The creepy crawlies in Rango are a far cry from Pixar’s kiddie-friendly critters like the rat-who-can-cook in Ratatouille and the ingenious inventor-ant in A Bug’s Life, or even that faithful cockroach who follows around his robot pal in Wall-E. An assortment of ugly but fascinating creatures make up the cast of Rango, which, with its smart script and occasionally subtle humor, is unlikely to appeal to very young fans of animation anyway.
Johnny Depp voices lonely lizard Rango who arrives in Dirt, a small Western town populated with rodents and reptiles, which is on the brink of collapse because water supply is running dangerously low. Fooling the desperate townsfolk into believing that he’s a fearless gunslinger, Rango becomes Sheriff. Now he must help secure water for the locals, and find the strength to protect them from their Machiavellian mayor and a machine gun-toting rattlesnake.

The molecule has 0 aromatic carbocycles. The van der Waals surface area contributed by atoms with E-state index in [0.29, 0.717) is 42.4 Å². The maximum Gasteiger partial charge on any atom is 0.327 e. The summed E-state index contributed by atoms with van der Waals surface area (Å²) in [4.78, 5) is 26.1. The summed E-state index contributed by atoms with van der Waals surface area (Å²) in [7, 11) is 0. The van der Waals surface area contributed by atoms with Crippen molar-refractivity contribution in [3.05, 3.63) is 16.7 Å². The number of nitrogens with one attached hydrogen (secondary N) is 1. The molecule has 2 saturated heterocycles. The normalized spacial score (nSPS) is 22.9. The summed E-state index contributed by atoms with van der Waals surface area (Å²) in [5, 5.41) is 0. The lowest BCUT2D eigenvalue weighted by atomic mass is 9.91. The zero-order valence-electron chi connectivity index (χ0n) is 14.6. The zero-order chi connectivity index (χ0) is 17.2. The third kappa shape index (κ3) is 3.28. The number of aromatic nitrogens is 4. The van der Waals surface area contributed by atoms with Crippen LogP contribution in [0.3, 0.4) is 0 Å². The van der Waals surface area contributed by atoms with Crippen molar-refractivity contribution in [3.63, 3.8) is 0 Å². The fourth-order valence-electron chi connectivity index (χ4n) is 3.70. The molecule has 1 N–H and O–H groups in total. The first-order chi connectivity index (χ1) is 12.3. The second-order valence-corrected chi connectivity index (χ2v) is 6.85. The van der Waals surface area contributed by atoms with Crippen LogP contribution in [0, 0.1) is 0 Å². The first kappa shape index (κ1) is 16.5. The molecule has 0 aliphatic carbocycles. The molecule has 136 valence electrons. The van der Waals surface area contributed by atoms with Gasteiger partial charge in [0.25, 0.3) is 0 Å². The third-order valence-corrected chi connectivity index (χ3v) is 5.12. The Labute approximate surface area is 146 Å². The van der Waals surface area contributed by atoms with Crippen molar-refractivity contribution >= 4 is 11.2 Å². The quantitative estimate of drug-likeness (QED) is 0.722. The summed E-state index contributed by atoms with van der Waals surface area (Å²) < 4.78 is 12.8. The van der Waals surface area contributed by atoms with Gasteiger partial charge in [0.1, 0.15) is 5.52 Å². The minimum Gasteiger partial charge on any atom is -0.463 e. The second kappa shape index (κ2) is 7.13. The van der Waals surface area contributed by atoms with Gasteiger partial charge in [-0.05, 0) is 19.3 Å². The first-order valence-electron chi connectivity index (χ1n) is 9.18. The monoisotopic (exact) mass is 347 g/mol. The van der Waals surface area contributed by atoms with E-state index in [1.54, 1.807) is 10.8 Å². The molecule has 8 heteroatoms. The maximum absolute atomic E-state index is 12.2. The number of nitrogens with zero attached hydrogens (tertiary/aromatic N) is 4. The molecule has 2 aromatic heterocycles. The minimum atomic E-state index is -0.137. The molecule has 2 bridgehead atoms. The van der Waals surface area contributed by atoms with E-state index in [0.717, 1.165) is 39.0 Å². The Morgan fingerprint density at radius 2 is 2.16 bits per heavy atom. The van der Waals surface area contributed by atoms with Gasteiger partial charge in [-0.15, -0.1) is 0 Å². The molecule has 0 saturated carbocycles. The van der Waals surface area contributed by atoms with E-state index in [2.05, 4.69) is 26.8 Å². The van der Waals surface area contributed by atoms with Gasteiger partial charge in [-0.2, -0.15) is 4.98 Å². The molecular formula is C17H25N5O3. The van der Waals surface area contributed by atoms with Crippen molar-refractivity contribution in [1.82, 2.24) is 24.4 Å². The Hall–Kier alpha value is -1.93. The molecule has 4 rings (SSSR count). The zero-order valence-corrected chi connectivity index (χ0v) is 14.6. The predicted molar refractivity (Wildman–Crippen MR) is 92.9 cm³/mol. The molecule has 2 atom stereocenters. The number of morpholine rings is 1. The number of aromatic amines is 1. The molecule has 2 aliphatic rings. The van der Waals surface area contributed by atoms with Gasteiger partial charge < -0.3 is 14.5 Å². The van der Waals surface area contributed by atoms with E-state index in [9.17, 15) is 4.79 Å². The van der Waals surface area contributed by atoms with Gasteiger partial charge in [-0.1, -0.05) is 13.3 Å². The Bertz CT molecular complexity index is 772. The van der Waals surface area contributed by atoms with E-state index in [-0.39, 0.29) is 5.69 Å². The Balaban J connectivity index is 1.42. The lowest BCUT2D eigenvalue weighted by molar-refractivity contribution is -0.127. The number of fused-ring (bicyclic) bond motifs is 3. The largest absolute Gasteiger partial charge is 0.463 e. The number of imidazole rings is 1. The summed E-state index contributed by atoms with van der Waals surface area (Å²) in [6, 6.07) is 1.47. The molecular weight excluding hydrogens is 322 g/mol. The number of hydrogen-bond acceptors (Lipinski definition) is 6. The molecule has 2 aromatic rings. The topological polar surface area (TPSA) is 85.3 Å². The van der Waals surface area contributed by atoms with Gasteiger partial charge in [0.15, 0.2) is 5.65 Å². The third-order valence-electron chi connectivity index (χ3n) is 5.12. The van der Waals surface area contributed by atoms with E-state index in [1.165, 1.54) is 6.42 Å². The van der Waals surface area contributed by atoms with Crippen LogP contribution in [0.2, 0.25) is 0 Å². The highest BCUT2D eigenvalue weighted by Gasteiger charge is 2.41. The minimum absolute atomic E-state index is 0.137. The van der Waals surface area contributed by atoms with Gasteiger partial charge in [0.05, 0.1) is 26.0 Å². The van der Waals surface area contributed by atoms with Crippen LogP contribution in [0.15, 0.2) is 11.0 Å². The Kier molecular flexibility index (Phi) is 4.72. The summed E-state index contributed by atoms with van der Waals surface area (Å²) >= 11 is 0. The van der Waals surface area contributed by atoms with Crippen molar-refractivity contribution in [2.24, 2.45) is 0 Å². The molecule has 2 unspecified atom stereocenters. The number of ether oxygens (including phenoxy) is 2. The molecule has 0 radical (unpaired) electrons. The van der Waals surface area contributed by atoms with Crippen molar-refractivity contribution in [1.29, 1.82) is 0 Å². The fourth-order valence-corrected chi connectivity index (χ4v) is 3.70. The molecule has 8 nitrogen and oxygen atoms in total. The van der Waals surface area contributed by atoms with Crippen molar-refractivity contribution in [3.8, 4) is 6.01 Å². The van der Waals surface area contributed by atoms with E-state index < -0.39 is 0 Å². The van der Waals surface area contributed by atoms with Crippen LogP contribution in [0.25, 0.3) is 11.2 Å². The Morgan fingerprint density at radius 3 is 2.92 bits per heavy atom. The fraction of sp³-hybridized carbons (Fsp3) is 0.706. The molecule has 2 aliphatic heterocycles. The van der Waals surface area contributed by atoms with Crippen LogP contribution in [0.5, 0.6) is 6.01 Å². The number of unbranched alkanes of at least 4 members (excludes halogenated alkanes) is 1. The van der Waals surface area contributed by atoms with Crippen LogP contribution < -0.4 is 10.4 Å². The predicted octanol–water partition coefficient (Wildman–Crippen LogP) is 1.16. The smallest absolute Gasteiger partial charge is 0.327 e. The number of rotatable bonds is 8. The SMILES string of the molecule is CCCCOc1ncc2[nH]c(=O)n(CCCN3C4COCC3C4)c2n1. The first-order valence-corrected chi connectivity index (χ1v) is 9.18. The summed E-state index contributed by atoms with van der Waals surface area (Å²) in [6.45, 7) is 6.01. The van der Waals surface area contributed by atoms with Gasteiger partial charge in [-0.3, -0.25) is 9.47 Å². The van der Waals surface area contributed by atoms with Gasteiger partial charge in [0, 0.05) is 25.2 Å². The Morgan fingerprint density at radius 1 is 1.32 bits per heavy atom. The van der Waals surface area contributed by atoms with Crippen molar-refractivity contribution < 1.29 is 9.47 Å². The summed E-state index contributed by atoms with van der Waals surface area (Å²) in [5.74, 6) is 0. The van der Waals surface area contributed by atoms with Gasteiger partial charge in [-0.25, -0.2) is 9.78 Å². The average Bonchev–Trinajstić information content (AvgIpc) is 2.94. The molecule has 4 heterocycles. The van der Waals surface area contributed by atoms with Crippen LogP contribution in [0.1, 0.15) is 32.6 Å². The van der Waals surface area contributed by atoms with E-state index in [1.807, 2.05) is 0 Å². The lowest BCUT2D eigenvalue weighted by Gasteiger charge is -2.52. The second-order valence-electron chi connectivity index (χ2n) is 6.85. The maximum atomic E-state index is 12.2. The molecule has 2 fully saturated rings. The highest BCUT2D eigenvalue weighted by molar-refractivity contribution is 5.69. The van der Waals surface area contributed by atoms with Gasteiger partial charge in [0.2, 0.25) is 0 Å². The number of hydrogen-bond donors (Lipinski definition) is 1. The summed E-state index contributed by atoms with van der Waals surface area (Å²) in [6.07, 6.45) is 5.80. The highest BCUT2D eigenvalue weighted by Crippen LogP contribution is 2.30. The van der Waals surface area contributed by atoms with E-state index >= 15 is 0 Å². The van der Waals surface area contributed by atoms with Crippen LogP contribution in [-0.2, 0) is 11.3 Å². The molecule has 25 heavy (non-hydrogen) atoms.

Helmed by Gore Verbinski who directed Depp in the first three Pirates of the Caribbean movies, this clever adventure echoes many classic Westerns in its parched landscapes, and the use of such typical scenarios as bank hold-ups, saloon brawls, and high noon face-offs. The dialogue is razor-sharp, and the principal cast offers some fine voice-work, starting with Depp himself who invests Rango with a quirky temperament, and Isla Fisher who shines as Beans, the fast-talking female lizard who has a habit of freezing at peculiar times. In an obvious homage to Chinatown, Ned Beatty voices the town’s water-hoarding mayor who has sinister intentions.
The animation itself is ambitious and remarkably detailed, and the film’s tone is urgent without ever turning sentimental. Rango is that rare animation film that has edge, but doesn’t pander so it can reach out to larger numbers.
I’m going with three-and-a-half out of five for Rango. It’s an unusual but enjoyable romp that demands patience, but leaves you feeling rewarded in the end.